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From Paul King <pa...@asert.com.au>
Subject Re: Binary compatibility fixed + Kotlin DSL
Date Fri, 22 Mar 2019 04:54:50 GMT
Hi Thibault,

I think the Groovy community has always shown itself to be embracing
of the entire JVM ecosystem and beyond. And for the most part has shown
itself to be very respectful of other community members. I don't think
anything
has changed. The pace of progress has slowed a little and we are more
guarded in what we accept into the project. As a community where all of
us are part-time contributors, we try very hard to minimise changes which
will increase our maintenance burden and we perhaps are a little more
conservative in which changes we accept into the project than we have
been in the past.

I can think of many proposals which have been rejected (or deferred) as
currently not adding enough value for inclusion:

* GProperties
* Tuple "library" for functional programming
* Refined closures syntax with genetics
* Closer alignment of GString and String
* and/or/not aliases for &&, ||, !
* dedicated immutable/persistent collections

Other things which were initially rejected are later accepted (after further
evolution, lobbying and refinement):

* Swapping CliBuilder to support another underlying library
* Elvis assignment
* try-with-resources
* classic for loop

The CliBuilder example is a good case in point. If we were driven by
political
motives we might have stuck with only supporting Commons CLI which is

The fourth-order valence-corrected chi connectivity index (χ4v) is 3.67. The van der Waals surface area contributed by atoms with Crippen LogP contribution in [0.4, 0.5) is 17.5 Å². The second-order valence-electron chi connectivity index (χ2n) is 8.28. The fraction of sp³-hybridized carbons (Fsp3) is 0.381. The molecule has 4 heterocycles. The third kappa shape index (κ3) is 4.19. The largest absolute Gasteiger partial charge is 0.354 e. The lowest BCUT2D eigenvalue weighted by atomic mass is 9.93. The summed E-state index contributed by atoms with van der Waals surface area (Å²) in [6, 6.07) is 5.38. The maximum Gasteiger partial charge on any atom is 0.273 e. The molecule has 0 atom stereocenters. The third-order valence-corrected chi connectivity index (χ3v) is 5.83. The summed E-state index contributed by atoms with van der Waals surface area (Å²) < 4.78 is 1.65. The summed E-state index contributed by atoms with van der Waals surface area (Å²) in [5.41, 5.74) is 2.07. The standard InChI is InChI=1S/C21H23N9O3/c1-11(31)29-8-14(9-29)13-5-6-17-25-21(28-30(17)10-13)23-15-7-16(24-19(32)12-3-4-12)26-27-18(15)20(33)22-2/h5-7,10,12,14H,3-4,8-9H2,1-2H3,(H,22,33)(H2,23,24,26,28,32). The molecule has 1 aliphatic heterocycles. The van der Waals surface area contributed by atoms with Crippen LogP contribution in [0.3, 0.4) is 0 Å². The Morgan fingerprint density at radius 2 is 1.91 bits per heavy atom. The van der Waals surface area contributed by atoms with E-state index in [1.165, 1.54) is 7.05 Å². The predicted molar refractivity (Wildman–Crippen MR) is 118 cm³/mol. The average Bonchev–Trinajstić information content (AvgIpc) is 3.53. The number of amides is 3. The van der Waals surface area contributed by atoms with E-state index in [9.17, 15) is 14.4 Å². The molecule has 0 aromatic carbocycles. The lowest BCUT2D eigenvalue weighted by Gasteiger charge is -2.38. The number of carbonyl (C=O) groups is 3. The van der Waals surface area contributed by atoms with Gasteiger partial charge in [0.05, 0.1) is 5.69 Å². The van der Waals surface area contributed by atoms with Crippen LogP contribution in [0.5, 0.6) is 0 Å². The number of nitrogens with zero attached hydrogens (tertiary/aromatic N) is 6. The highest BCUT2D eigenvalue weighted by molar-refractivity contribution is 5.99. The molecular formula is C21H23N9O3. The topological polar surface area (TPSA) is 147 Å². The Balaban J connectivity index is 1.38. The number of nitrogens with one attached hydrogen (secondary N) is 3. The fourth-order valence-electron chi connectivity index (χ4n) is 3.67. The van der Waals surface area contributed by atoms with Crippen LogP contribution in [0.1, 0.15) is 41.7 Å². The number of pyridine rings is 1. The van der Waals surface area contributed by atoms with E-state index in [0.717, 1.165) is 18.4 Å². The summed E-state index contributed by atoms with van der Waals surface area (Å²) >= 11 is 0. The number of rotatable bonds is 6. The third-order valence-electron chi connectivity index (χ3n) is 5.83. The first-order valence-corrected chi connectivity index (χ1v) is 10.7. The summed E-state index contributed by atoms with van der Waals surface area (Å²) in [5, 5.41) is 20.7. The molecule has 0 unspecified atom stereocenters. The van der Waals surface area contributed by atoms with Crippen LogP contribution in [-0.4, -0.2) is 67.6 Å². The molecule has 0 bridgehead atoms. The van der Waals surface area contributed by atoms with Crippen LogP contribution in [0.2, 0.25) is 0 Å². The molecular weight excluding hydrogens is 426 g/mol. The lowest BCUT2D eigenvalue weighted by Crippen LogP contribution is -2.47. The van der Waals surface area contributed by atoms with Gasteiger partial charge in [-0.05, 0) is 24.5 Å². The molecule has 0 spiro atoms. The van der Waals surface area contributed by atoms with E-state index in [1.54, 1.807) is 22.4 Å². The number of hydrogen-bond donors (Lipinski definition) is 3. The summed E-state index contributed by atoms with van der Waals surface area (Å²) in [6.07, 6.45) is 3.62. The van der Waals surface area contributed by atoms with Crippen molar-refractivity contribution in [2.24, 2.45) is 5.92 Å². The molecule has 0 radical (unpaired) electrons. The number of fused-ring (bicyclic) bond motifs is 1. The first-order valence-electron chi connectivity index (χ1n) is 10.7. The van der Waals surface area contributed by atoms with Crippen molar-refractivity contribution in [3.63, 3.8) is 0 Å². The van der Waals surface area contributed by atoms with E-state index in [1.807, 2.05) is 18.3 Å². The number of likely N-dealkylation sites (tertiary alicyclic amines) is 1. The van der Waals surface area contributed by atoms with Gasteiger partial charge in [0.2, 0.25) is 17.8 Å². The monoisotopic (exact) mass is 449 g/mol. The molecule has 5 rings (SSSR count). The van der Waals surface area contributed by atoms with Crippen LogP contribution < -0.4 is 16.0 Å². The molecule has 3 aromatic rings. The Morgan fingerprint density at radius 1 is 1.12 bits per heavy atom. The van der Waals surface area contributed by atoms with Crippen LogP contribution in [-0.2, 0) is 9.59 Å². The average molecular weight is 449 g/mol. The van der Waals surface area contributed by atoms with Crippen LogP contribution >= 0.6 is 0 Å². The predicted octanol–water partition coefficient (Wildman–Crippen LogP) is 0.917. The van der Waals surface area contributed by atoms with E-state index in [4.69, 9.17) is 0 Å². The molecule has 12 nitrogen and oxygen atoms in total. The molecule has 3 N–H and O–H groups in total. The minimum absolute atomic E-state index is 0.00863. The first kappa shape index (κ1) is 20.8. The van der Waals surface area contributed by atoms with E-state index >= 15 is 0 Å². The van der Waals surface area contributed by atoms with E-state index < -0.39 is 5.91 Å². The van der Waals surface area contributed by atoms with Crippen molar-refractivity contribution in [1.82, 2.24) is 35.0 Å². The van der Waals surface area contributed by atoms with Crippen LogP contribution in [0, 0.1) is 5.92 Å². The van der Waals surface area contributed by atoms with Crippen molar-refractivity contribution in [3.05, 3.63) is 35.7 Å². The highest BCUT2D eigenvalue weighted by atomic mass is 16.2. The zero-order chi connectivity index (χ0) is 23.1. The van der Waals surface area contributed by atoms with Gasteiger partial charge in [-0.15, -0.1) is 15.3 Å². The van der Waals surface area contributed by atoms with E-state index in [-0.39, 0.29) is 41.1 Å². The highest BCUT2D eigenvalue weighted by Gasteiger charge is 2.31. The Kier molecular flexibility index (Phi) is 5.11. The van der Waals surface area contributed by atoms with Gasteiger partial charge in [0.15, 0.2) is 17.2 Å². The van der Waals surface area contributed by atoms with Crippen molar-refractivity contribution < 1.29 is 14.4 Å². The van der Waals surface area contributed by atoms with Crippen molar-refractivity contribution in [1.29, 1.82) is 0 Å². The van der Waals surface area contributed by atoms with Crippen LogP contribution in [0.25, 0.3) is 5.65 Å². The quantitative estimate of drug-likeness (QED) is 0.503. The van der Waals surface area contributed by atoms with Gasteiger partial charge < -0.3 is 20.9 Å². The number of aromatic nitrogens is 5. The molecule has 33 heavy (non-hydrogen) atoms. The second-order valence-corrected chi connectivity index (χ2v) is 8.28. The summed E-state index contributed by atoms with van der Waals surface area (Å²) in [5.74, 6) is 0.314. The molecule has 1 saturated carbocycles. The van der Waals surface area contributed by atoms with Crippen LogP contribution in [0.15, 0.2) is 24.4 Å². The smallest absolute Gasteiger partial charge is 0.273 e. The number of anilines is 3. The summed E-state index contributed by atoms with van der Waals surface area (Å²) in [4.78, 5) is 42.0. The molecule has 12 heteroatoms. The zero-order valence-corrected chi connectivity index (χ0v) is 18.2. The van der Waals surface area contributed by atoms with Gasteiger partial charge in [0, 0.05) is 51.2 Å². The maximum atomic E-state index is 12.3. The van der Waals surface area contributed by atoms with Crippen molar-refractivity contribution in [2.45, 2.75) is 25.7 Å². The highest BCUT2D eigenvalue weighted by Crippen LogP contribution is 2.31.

another Apache project, but we didn't - we now support both. So we didn't
abandon our existing users yet we have another option supporting what
some would argue is a much better CLI user experience. But it took lobbying,
refinements and evolution before that path was taken.

I haven't heard anyone say that they want to ban all Kotlin from the Groovy
codebase for all time. What I am hearing is that given that there is only a
handful of characters difference between the build files in both languages,
the community doesn't think the extra Kotlin technical dependency is needed
right now. It's not pulling its weight yet. The community needs more time:

* to allow other contributors to come up to speed on Kotlin
* to work out the impacts on our Eclipse or NetBeans users where Kotlin
  support isn't quite as good
* to work out whether we can improve IDE support for the Groovy-DSL
  for Gradle ourselves in Eclipse, Intellij or NetBeans
* to understand how we can remain good advocates for using the Groovy-DSL
  for Gradle for users who haven't or don't want to swap (yet)

I can understand why working within the constraints of the Groovy community
could
be very frustrating but we value community very highly and we want to bring
the whole
community along for the journey. I know even I am frustrated at times but
then
I also see the many innovations that keep happening within the community and
the very talented individuals and welcoming spirit of the community that
makes
it worthwhile for me.

For me personally, I'd like to see a version of Gradle using Groovy 3.
I think if you restricted yourself to a subset of Groovy and a subset of
Kotlin
you could possibly have a build file that was identical in both languages.
[There are just a few very minor things that might need work-arounds.]
But I am unlikely to have time to pursue that interest, so I remain
pragmatic
about how things might pan out down the track.

Cheers, Paul.

On Fri, Mar 22, 2019 at 12:43 PM Thibault Kruse <tibokruse@googlemail.com>
wrote:

> [snip]

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